Growing up overseas due to the Foreign Service has many pros and cons. Some of them are noticeable and immediate impacts, while others are only fully appreciated, or even understood, many years later. Below, my sister Cristina talks about her experience with having grown up abroad as a Foreign Service Brat. Though this is her experience, many of what she writes about I very much relate to, and so do many who grew up similarly.
At less than 700 words, my sister does a great job of introducing several concepts that are important for those with children in the Foreign Service, or are thinking of having children raised in this lifestyle, to study deeply. Here are just a few:
- What is “normal”?
- Third-culture kids (TCK)
- Being “uprooted”
- Limited connection to extended family
- Culture shock – and not between overseas posts
It is important to have an understanding of each of these concepts, and each one requires a lot of unpacking (that is not done here) to comprehend fully. I believe the Department of State does provide classes and/or information packets to Officer’s with children, but for those who are thinking of joining and want to learn a little more, I just doing some online research on TCKs as a good starting point.
As always, I welcome your thoughts in the comments.
Growing up overseas in a Foreign Service family, my dad always used to remind my brother and me that “when you get older, you’ll realize how lucky you are”. We had the rare and fortunate opportunity to live in countries all around the world, from Cuba to China, and many in between. I thought I knew how fortunate I was to have had this upbringing while it was happening. But the truth is, I didn’t know any other kind of life. The friends I had at my schools were the children of ambassadors, missionaries, and development workers. We were all in the same boat, so I thought what we were doing was completely normal. It wasn’t until years later that I truly came to appreciate the impact this upbringing had in my life. Thanks to our parents and the experiences we’ve had, I can confidently say that both my brother and myself have a deeper respect for diversity, an appreciation for being out of our element, and ability to genuinely empathize with others.
That being said, if you are considering this lifestyle for your family, and wondering what the implications are, understand that it can be difficult. Uprooting a child and moving from school to school every 2-3 years can be emotional and disruptive. Connections with relatives back home can also become strained when getting any meaningful amount of time with them is limited to once a year. Moving back to the States can also be a challenge. The Foreign Service life ended abruptly for me as soon as I graduated from high school at the International School of Kenya. At that point, my dad decided to retire and move back to the States to build a home and fulfill his dreams of having a garden where he would grow fresh vegetables and a pond he could fish in. I moved to the States and immediately started college, not realizing what I was getting myself into.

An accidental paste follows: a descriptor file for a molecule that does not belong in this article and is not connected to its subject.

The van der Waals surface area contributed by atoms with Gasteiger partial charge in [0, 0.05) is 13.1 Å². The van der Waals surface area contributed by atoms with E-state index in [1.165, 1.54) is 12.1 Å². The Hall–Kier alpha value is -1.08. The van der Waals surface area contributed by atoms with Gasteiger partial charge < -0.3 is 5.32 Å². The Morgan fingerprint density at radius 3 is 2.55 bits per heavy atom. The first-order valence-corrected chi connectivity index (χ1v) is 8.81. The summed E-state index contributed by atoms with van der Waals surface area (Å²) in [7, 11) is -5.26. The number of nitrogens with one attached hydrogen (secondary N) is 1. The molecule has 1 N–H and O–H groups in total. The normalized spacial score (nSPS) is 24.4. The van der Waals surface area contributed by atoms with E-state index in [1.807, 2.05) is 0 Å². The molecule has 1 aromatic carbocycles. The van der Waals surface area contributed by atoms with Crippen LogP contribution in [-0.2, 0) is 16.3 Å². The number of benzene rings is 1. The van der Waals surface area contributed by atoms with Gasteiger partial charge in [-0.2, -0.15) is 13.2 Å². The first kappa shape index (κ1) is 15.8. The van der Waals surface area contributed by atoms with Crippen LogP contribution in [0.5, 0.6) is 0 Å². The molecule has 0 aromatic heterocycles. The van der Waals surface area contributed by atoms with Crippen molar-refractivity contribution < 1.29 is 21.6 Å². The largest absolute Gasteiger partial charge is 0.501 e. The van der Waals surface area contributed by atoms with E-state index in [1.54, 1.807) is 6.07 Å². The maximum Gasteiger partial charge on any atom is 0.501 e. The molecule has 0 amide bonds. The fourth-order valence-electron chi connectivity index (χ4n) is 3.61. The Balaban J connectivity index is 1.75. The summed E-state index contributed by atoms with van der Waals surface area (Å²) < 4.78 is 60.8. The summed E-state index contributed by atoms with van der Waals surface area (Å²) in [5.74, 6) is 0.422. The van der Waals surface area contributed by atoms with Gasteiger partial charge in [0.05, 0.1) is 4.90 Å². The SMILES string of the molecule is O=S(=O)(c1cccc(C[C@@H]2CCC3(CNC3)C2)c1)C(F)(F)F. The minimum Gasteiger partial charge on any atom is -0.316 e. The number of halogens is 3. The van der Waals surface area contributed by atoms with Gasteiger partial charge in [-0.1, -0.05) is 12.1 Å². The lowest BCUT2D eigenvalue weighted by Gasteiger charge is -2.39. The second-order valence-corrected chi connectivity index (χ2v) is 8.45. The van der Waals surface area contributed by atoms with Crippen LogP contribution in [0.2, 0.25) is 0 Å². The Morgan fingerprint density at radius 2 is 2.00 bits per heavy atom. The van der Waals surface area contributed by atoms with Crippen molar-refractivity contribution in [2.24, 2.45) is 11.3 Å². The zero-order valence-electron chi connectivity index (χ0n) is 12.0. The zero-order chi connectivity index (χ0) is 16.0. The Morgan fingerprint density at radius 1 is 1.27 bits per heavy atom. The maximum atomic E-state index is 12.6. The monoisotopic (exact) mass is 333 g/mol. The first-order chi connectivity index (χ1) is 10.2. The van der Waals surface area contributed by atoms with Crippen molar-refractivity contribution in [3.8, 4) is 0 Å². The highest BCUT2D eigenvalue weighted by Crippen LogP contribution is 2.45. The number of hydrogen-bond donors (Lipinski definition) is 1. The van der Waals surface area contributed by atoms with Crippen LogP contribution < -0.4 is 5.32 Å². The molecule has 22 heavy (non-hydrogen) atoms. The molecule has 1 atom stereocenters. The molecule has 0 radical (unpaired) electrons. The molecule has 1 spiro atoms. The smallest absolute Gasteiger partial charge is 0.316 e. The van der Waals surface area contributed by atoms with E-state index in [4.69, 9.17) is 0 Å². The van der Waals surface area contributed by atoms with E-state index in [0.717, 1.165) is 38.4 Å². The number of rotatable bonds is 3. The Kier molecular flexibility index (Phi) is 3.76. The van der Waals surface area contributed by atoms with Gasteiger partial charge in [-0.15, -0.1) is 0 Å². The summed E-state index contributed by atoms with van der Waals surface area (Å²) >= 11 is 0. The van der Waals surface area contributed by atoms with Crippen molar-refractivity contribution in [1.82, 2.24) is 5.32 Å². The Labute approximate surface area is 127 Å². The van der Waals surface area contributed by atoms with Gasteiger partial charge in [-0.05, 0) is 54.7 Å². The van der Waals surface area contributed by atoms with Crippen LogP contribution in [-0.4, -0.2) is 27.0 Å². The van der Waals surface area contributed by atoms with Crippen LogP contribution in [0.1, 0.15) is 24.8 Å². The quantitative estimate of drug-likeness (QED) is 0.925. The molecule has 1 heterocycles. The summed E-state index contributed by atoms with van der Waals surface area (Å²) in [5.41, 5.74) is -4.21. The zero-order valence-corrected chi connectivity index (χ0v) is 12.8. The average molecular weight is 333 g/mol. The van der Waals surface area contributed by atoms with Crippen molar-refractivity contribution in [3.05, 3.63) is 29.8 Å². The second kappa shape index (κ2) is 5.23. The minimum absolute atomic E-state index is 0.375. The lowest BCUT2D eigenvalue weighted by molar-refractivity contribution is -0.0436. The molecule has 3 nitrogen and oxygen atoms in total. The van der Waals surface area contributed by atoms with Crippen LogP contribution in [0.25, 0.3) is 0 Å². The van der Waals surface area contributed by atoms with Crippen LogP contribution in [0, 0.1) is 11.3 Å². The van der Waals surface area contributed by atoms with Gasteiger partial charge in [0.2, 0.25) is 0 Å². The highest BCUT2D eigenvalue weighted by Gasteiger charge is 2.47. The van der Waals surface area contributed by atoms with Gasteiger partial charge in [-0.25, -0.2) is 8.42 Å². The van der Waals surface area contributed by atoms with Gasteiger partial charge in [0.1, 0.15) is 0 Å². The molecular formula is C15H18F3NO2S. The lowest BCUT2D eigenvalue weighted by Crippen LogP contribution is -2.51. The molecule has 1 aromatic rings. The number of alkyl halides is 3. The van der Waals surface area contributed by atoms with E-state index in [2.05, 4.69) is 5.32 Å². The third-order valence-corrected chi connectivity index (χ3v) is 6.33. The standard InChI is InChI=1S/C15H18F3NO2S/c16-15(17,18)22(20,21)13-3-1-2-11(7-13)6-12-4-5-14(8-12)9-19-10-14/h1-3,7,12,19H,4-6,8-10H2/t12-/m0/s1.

I thought I would be able to manage the change gracefully, given my experience with transitions. Unfortunately, the move back to the United States after only ever having lived as an expat was exceptionally difficult. I had never experienced such intense culture shock as I did when I moved “home”. What was home anyway? A place I flew back to for summer vacations? The place I’d neither been born nor raised in, but whose passport I carried? It was a difficult time, and I couldn’t find a way to relate to my peers. The fact that I was different worked against me, where it had previously made me one more student in a sea of international school kids. It took me over a year before I started making a group of close friends. Looking back, I’ve realized a commonality in the friends I made- the vast majority were international students who had come to the US in high school or college. Their parents were immigrants, military, diplomats, etc. These were the people I was drawn to and could relate to.
Identity crisis is an authentic thing for so-called “third-culture kids” like my brother and me. It wasn’t until many years later that I learned to embrace the confusion of having grown up all over, of having a Latin American mother, and an American father. I always thought I had to figure out who I was and learn to be that one identity. But identity is not always clear-cut. Mine is a messy cluster of influences. A patchwork weaved together through years of experiences and picking up pieces of different cultures along the way. I’ve come to accept that there doesn’t have to be an easy answer to the “where are you from?” question that I had always dreaded people asking me.
There are pro’s and con’s to consider with the Foreign Service. From personal experience, I have no regrets about the way I was raised and could think of no better way to raise a family myself one day. The Foreign Service blessed my family with years of travel and surreal memories. But more importantly, it shaped us all into the people we are today.